Thursday, 6 November 2014

Moving from what I carry to what I wear - wearable technology brings biometric authentication closer to us

Biometrics has been creating a tremendous amount of buzz this week at two separate shows, one in Paris - CARTES 2014 - the other in Las Vegas - Money 20/20. Innovative biometric technology vendors such as EyeVerify (Eye Vein) and Agnitio (Voice) have been demonstrating how their respective technologies can bring convenient user authentication to smart mobile devices for a wide range of use cases including banking and payments.

The financial services industry is increasingly turning to biometric technology to solve a number of problems including how to conveniently authenticate mobile banking and payment customers and how to add strong authentication to previously un-authenticated contactless payments (both card and mobile) at the physical point of sale without adding friction to a currently speedy process. The latter point would enable higher value transactions to be supported when using contactless technology - currently shoppers are restricted to around $20,00 per transaction. Zwipe, a biometric card technology company, is partnering with MasterCard to extend its trial for fingerprint biometric authenticated payments for contactless payments. It also solves the problem of what if I lose a contactless payment or transit card that doesn't authenticate people when they use them.

MasterCard is also partnering with another innovative technology company in Canada, They are teaming with the Royal Bank of Canada (RBC) and Bionym, the company behind the Nymi electrocardiogram (ECG) band, to test  electrocardiogram-authenticated payments by the end of this year. The use of wearable devices for biometric authentication is set to rapidly expand over the next five-to-six years. Not only will you have sole-purpose wearables (like the Nymi), being used for biometric authentication purposes but biometric sensors and software technology will also be integrated into consumer wearable technology to sit alongside health and lifestyle applications. The creation of biometric platforms and freely available APIs will accelerate the integration of biometrics technology into a wide range of wearable technology.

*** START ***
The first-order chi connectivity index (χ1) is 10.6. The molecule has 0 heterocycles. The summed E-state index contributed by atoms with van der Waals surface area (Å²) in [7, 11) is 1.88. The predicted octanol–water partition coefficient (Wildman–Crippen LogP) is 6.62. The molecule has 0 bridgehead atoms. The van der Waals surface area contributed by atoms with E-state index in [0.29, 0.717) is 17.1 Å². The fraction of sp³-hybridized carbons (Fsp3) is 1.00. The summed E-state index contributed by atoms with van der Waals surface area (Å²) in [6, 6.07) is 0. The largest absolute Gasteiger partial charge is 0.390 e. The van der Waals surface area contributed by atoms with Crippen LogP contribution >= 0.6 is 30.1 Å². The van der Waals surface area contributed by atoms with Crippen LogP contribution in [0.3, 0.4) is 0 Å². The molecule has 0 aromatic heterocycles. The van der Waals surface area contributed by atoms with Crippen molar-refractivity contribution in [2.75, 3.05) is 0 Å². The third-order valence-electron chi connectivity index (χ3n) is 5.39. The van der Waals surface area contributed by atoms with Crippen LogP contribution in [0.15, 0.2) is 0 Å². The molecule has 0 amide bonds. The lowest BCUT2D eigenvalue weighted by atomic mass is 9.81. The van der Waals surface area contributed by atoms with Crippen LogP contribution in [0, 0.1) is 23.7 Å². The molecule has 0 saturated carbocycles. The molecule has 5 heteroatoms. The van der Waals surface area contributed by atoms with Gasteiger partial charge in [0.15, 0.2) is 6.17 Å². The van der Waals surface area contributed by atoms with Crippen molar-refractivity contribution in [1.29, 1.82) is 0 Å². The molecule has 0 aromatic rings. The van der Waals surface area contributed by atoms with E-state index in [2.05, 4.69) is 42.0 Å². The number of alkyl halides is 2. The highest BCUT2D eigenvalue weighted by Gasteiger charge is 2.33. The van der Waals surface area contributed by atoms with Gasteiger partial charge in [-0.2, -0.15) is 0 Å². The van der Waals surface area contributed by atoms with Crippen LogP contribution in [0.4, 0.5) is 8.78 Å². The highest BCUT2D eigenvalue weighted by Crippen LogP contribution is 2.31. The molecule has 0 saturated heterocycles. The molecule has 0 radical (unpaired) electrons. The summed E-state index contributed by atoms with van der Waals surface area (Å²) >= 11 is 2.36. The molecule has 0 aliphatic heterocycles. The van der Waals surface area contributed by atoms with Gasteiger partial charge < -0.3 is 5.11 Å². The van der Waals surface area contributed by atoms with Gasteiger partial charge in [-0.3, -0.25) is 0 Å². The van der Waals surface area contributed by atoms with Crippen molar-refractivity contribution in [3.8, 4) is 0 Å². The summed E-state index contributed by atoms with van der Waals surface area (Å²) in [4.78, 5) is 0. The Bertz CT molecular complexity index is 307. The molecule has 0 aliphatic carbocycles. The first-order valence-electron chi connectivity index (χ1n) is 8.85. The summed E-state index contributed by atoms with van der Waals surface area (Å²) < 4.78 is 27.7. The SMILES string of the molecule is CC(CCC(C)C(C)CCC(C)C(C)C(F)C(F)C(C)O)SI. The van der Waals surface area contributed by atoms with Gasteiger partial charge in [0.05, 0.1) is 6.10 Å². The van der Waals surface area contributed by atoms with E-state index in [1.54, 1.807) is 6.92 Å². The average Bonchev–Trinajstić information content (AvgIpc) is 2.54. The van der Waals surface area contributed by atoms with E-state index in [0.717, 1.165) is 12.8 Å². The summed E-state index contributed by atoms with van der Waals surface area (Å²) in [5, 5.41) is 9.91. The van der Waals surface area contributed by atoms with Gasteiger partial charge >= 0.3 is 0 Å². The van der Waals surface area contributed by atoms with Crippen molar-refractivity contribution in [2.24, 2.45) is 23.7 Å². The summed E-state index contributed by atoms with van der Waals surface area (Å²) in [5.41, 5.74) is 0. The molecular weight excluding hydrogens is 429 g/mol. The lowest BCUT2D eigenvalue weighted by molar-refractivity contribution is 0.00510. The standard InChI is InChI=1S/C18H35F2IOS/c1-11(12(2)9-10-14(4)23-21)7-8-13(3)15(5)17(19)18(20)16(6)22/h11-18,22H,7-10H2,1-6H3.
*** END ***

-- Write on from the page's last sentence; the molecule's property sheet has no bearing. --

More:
The ability to leverage multiple sensors that are continuously collecting biometric data from us will revolutionize how humans are identified to a wide range of digital services and led to synergies between physical and cyber worlds. From opening up my front door and locking my car to waking up my desktop and authorising a wire transfer (BTW I am not a techno-utopian - I know that it will be extremely difficult to have the one digital identity on the single device that can be asserted across all of my connected devices and assets).

Instead of people typing in a remembered PIN, password or OTP generated by a hardware token, their identity shall be presented to connected devices through a combination of biometric data and behavioural analysis. Instead of presenting a finger to unlock an iPhone or to make a payment using a biometric card, wearable devices allow continuous biometric feedback from its owner - something that could be very powerful and potentially much more difficult to spoof or hack. It also becomes hygiene - I know that it is there and I know that it is keeping my digital and physical assets safe and secure but it is definitely not obtrusive and annoying like remembering where I put my token or unlocking my personal safe to get hold of my bulky black book of passwords (that is getting thicker and tattier by the day).

These trends are happening at an incredible pace and as a result I have decided to update a report I wrote originally published in June 2014. The report, "mobile and wearable biometric authentication market analysis and forecasts 2014-2019" has been updated with revised forecasts for wearable biometrics authentication users and reflects new market activity such as Apple Pay. The report forecasts that by 2019 there will be 604 million users of wearable biometric authentication solutions.

If you want to know more about this research or talk to me about this blog then I would love to hear from you. Contact me through the website

Thanks for reading. Alan

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